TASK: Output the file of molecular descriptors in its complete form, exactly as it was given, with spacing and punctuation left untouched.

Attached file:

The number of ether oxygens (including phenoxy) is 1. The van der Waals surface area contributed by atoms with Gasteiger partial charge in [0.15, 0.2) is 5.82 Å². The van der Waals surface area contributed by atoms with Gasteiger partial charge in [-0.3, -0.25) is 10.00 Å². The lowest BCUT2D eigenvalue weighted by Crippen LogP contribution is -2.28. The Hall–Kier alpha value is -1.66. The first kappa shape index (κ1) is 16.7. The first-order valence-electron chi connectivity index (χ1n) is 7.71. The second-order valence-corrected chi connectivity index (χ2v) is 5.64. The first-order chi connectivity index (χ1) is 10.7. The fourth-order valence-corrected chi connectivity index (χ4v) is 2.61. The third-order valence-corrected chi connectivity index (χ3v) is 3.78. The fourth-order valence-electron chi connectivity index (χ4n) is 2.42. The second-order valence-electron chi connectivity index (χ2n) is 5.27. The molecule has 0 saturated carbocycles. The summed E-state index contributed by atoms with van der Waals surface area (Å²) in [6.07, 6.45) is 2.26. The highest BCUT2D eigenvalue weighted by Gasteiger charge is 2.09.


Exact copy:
The number of ether oxygens (including phenoxy) is 1. The van der Waals surface area contributed by atoms with Gasteiger partial charge in [0.15, 0.2) is 5.82 Å². The van der Waals surface area contributed by atoms with Gasteiger partial charge in [-0.3, -0.25) is 10.00 Å². The lowest BCUT2D eigenvalue weighted by Crippen LogP contribution is -2.28. The Hall–Kier alpha value is -1.66. The first kappa shape index (κ1) is 16.7. The first-order valence-electron chi connectivity index (χ1n) is 7.71. The second-order valence-corrected chi connectivity index (χ2v) is 5.64. The first-order chi connectivity index (χ1) is 10.7. The fourth-order valence-corrected chi connectivity index (χ4v) is 2.61. The third-order valence-corrected chi connectivity index (χ3v) is 3.78. The fourth-order valence-electron chi connectivity index (χ4n) is 2.42. The second-order valence-electron chi connectivity index (χ2n) is 5.27. The molecule has 0 saturated carbocycles. The summed E-state index contributed by atoms with van der Waals surface area (Å²) in [6.07, 6.45) is 2.26. The highest BCUT2D eigenvalue weighted by Gasteiger charge is 2.09.